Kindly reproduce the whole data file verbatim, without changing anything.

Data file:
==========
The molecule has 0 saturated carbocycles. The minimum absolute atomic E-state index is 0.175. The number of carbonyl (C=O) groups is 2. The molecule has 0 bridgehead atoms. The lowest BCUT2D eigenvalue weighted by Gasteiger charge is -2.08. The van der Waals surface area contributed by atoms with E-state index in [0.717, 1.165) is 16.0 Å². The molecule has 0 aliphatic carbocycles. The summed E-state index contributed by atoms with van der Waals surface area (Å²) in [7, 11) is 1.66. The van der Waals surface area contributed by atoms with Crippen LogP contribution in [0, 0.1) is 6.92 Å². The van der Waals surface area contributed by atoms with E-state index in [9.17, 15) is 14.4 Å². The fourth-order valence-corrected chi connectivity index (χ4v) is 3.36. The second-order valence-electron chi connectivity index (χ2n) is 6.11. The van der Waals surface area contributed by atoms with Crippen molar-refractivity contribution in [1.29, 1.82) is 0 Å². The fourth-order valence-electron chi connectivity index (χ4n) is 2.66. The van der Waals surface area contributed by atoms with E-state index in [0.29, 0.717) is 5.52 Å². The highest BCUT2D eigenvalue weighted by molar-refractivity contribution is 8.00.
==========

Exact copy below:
The molecule has 0 saturated carbocycles. The minimum absolute atomic E-state index is 0.175. The number of carbonyl (C=O) groups is 2. The molecule has 0 bridgehead atoms. The lowest BCUT2D eigenvalue weighted by Gasteiger charge is -2.08. The van der Waals surface area contributed by atoms with E-state index in [0.717, 1.165) is 16.0 Å². The molecule has 0 aliphatic carbocycles. The summed E-state index contributed by atoms with van der Waals surface area (Å²) in [7, 11) is 1.66. The van der Waals surface area contributed by atoms with Crippen LogP contribution in [0, 0.1) is 6.92 Å². The van der Waals surface area contributed by atoms with E-state index in [9.17, 15) is 14.4 Å². The fourth-order valence-corrected chi connectivity index (χ4v) is 3.36. The second-order valence-electron chi connectivity index (χ2n) is 6.11. The van der Waals surface area contributed by atoms with Crippen molar-refractivity contribution in [1.29, 1.82) is 0 Å². The fourth-order valence-electron chi connectivity index (χ4n) is 2.66. The van der Waals surface area contributed by atoms with E-state index in [0.29, 0.717) is 5.52 Å². The highest BCUT2D eigenvalue weighted by molar-refractivity contribution is 8.00.